Roll Call: Latest News on Capitol Hill, Congress, Politics and Elections
November 25, 2015

November 7, 2014

Pro-Japanese Politicians Honored for Their Global Outreach

While the rest of us spent the week fixating on everything that is wrong with Congress, the Japanese extolled the good that federal lawmakers can do by conferring one of that country’s top honors upon Washington Democratic Rep. Jim McDermott and Wisconsin Republican Reps. Tom Petri and Jim Sensenbrenner.

The three lawmakers recently received the Order of the Rising Sun, Gold and Silver Star in recognition of their working relationships with the island nation.

Rep. Tom Petri wearing his Order of the Rising Sun, Gold and Silver Star awards in Japan. (Courtesy Tom Petri)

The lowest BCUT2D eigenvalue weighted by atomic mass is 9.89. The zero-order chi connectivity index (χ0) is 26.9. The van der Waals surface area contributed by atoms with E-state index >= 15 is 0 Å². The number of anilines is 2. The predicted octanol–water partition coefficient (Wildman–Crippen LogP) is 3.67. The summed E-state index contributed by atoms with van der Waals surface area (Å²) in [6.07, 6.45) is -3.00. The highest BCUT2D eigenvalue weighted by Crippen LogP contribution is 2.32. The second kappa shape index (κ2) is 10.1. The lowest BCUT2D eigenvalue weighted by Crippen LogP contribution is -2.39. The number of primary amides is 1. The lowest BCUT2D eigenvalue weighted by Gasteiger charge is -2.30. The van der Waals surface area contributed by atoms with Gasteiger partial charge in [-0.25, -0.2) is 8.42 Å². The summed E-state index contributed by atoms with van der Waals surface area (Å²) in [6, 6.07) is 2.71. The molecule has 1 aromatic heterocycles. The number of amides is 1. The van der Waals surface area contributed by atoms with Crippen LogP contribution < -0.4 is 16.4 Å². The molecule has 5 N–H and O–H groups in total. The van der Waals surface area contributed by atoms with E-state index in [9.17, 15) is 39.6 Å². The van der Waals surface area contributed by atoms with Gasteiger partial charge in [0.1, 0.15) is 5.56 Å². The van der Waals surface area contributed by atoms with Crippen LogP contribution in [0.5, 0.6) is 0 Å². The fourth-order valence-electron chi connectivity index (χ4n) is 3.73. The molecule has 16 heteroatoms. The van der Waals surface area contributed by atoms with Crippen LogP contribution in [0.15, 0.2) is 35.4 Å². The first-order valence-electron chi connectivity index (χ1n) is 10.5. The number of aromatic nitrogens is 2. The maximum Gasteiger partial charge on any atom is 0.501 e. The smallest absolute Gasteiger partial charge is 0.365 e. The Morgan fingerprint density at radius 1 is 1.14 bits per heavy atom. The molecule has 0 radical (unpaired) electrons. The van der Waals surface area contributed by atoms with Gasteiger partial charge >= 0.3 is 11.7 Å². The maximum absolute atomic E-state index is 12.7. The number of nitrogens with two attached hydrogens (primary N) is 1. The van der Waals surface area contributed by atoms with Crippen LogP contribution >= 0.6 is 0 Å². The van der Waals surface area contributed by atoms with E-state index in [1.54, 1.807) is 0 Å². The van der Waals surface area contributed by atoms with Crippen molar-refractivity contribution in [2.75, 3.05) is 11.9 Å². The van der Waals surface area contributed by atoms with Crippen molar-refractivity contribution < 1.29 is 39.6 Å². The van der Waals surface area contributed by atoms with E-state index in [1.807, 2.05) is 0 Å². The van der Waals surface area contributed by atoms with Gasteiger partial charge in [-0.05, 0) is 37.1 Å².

Petri displays his Order of the Rising Sun, Gold and Silver Star awards in Japan. (Courtesy Tom Petri)

“For a long time they have been making contributions to promoting Japan-U.S. legislative exchange, and maintaining and deepening the Japan-U.S. alliance through the promotion of enhanced understanding of Japan in the U.S. Congress,” Japanese officials stated in a release, adding, “It is unprecedented for 3 members of the U.S. Congress to simultaneously receive this honor.” Full story

Meet the Wipeout Caucus: Republicans Who Didn’t Catch the Wave

Brown, left out in the cold. (Bill Clark/CQ Roll Call File Photo)

Brown, left out in the cold. (Bill Clark/CQ Roll Call File Photo)

Sometimes you catch the wave. Sometimes the wave, um, doesn’t let you catch it? Crashes down on you before you can catch it?